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Kazakh Leader Blames 'Terror' for Border Deaths

Nazarbayev said he believed a “terrorist act” caused the deaths of 14 border guards on the frontier with China. Andrei Makhonin

ASTANA, Kazakhstan — Kazakh President Nursultan Nazarbayev said he believed a "terrorist act" caused the deaths of 14 border guards and a civilian at a border post on the frontier with China.

A senior border guard official said Thursday that the charred bodies of at least 12 Kazakh border guards and a local gamekeeper had been discovered at a torched post in southeastern Kazakhstan. The border guard service said Friday that two more border guards had been found dead at the post.

"I consider this a terrorist act," Nazarbayev said during a meeting with the heads of Kazakh security bodies.

He did not elaborate on who he thought might be responsible, or why he said it was a terrorist act.

"A soldiers' barracks and an officers' house were burned down; the dead bodies were recovered when the debris was cleared. When such incidents occur in peaceful times, this demands the most thorough investigation," Nazarbayev said.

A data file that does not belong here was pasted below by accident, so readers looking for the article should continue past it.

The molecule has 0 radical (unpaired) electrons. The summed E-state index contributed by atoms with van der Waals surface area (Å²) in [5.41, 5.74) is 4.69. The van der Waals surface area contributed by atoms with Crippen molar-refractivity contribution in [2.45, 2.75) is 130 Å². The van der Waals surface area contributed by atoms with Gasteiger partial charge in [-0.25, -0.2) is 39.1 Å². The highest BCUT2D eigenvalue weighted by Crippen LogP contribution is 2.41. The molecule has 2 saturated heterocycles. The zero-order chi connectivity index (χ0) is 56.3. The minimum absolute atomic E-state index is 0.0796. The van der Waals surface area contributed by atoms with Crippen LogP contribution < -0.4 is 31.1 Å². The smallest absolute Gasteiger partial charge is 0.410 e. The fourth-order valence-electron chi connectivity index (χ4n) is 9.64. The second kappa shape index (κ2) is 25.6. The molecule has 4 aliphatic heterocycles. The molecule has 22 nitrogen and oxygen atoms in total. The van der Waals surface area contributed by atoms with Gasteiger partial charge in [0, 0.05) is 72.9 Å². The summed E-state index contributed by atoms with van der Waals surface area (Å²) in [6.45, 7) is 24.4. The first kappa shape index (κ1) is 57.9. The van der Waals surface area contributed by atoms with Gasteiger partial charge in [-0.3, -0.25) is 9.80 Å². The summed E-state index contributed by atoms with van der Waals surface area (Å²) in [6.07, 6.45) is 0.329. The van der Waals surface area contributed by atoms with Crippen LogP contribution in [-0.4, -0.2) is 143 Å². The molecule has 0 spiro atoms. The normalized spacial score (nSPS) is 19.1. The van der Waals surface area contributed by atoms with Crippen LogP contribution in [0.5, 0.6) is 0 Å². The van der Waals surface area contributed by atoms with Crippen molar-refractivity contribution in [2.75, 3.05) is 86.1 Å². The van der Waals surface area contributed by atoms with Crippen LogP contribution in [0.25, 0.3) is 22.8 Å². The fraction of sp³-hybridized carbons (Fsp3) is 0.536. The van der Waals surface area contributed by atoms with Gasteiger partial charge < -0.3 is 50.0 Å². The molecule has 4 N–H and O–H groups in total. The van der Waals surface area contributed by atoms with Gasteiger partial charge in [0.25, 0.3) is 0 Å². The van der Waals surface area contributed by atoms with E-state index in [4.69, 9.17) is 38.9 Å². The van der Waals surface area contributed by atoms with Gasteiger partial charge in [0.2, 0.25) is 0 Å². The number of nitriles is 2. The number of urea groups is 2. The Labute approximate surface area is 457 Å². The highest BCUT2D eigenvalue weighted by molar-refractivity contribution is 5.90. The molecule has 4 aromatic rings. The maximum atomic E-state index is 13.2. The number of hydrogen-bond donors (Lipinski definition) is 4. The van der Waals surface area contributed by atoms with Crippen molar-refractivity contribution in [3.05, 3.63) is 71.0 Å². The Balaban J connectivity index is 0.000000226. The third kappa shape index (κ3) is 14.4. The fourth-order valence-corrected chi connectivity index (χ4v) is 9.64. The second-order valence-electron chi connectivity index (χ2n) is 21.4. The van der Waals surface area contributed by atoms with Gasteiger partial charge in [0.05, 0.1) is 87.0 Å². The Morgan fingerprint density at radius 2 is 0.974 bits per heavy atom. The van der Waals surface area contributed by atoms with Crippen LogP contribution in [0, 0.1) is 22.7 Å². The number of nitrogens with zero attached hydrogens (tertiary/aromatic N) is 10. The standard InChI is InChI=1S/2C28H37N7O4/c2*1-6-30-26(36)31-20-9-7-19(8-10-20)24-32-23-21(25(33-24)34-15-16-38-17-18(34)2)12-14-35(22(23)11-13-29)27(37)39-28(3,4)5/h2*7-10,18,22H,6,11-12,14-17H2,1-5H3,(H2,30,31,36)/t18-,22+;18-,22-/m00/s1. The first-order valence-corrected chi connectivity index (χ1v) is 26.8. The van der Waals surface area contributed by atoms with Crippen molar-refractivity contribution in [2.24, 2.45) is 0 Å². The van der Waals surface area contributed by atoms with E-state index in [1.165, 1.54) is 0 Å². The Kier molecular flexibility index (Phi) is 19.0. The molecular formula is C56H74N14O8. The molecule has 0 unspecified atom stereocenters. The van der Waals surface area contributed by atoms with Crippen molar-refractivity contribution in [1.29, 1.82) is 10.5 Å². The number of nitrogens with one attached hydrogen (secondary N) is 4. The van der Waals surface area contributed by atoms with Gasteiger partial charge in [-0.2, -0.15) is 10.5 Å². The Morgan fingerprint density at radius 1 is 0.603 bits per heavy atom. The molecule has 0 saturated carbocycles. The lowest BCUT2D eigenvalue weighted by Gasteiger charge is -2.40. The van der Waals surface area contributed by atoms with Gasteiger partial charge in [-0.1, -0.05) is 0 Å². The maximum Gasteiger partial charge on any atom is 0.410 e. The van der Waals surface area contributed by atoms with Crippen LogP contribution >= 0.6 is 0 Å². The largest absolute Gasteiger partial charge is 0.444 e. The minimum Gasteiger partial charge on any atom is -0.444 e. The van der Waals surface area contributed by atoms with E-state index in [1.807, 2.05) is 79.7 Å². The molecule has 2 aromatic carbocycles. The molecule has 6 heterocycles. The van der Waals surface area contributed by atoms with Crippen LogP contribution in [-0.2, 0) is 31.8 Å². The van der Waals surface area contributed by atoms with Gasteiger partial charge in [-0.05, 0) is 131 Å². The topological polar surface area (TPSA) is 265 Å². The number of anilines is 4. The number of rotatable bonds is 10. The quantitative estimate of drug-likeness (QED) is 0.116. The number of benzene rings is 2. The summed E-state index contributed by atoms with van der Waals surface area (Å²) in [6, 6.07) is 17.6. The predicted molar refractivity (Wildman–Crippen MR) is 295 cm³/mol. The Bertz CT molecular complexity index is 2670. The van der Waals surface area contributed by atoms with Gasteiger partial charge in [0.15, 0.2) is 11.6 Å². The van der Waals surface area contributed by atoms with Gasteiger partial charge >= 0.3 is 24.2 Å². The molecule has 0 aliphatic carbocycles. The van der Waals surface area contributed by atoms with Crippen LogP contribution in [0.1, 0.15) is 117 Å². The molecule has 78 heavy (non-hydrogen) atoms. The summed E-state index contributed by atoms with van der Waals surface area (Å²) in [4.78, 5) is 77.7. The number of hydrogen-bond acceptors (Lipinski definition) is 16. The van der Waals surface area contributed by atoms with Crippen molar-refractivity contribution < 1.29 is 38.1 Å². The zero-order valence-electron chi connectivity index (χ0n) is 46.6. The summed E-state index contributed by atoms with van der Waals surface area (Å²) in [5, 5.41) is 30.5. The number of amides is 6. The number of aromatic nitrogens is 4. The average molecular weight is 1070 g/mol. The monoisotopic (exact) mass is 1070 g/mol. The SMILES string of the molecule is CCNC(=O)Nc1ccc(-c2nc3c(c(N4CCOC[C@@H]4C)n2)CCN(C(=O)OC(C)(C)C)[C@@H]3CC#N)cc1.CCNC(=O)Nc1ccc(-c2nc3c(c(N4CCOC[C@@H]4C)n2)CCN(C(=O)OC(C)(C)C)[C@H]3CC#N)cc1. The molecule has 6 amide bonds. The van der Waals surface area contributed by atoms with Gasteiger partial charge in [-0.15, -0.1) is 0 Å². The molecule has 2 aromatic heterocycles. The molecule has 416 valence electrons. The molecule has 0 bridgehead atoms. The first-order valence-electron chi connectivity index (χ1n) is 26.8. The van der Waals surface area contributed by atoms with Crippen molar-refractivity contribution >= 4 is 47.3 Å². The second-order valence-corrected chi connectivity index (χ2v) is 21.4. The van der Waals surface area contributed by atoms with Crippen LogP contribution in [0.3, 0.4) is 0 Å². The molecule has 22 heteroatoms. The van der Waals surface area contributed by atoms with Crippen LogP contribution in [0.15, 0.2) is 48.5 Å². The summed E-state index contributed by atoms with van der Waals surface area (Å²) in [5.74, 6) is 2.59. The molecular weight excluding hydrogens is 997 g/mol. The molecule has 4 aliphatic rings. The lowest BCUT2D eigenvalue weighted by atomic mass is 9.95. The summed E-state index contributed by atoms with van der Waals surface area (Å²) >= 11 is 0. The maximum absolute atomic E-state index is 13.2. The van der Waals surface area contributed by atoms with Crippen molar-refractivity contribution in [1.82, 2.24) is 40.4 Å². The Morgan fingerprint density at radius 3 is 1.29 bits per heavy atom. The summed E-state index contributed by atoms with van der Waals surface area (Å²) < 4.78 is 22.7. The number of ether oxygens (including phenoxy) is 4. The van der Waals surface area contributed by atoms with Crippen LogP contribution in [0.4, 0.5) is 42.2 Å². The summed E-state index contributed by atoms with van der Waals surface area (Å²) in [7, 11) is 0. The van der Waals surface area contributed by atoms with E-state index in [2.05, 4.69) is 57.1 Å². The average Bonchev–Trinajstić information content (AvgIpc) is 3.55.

Fifteen guards were stationed at the post. The fate of the one missing serviceman is unknown.

"Central and local security bodies are doing whatever is necessary to clarify all the circumstances of this case and detain the suspected criminals," Nazarbayev said.

There has been no history of violence at the border since Kazakhstan gained independence in 1991, and the last time there were any major clashes on the frontier was in August 1969, when there was a brief but fierce clash between Soviet and Chinese troops.

The border post was reinforced during the summer months to guard mainly against the illegal gathering of rare medicinal plants that grow in the region.

Nazarbayev is expected to visit China this week to take part in the summit of the Shanghai Cooperation Organization, a regional security body that also includes Russia and Central Asian neighbors Kyrgyzstan, Tajikistan and Uzbekistan.

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